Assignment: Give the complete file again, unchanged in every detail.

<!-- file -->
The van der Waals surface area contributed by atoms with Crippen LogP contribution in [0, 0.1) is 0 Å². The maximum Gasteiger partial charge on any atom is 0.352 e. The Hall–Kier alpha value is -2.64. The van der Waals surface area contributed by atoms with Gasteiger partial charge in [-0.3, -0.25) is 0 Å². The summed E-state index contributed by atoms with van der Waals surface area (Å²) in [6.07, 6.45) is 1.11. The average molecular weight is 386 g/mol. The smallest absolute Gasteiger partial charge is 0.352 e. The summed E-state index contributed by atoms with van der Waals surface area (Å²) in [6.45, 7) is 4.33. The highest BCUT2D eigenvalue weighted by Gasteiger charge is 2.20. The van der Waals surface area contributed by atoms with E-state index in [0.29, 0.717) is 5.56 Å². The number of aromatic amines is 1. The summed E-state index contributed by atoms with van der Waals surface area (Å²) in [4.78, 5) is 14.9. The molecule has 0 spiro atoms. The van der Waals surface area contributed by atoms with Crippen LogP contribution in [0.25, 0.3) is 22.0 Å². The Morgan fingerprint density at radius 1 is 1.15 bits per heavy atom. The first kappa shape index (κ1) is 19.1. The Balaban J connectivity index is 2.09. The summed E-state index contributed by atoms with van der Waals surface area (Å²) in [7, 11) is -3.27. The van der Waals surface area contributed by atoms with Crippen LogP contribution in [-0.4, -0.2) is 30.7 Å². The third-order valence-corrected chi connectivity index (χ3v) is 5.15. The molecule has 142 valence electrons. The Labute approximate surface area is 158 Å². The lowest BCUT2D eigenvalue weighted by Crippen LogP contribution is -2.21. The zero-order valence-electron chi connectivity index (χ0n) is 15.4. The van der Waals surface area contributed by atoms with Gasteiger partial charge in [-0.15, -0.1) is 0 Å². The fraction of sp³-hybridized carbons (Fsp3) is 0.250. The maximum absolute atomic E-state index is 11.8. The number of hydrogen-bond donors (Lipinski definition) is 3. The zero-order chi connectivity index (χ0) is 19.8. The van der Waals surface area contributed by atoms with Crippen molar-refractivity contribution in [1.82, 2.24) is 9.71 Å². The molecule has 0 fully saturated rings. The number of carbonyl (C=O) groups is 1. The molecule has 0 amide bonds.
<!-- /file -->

The van der Waals surface area contributed by atoms with Crippen LogP contribution in [0, 0.1) is 0 Å². The maximum Gasteiger partial charge on any atom is 0.352 e. The Hall–Kier alpha value is -2.64. The van der Waals surface area contributed by atoms with Gasteiger partial charge in [-0.3, -0.25) is 0 Å². The summed E-state index contributed by atoms with van der Waals surface area (Å²) in [6.07, 6.45) is 1.11. The average molecular weight is 386 g/mol. The smallest absolute Gasteiger partial charge is 0.352 e. The summed E-state index contributed by atoms with van der Waals surface area (Å²) in [6.45, 7) is 4.33. The highest BCUT2D eigenvalue weighted by Gasteiger charge is 2.20. The van der Waals surface area contributed by atoms with E-state index in [0.29, 0.717) is 5.56 Å². The number of aromatic amines is 1. The summed E-state index contributed by atoms with van der Waals surface area (Å²) in [4.78, 5) is 14.9. The molecule has 0 spiro atoms. The van der Waals surface area contributed by atoms with Crippen LogP contribution in [0.25, 0.3) is 22.0 Å². The Morgan fingerprint density at radius 1 is 1.15 bits per heavy atom. The first kappa shape index (κ1) is 19.1. The Balaban J connectivity index is 2.09. The summed E-state index contributed by atoms with van der Waals surface area (Å²) in [7, 11) is -3.27. The van der Waals surface area contributed by atoms with Crippen LogP contribution in [-0.4, -0.2) is 30.7 Å². The third-order valence-corrected chi connectivity index (χ3v) is 5.15. The molecule has 142 valence electrons. The Labute approximate surface area is 158 Å². The lowest BCUT2D eigenvalue weighted by Crippen LogP contribution is -2.21. The zero-order valence-electron chi connectivity index (χ0n) is 15.4. The van der Waals surface area contributed by atoms with Gasteiger partial charge in [-0.15, -0.1) is 0 Å². The fraction of sp³-hybridized carbons (Fsp3) is 0.250. The maximum absolute atomic E-state index is 11.8. The number of hydrogen-bond donors (Lipinski definition) is 3. The zero-order chi connectivity index (χ0) is 19.8. The van der Waals surface area contributed by atoms with Crippen molar-refractivity contribution in [1.82, 2.24) is 9.71 Å². The molecule has 0 fully saturated rings. The number of carbonyl (C=O) groups is 1. The molecule has 0 amide bonds.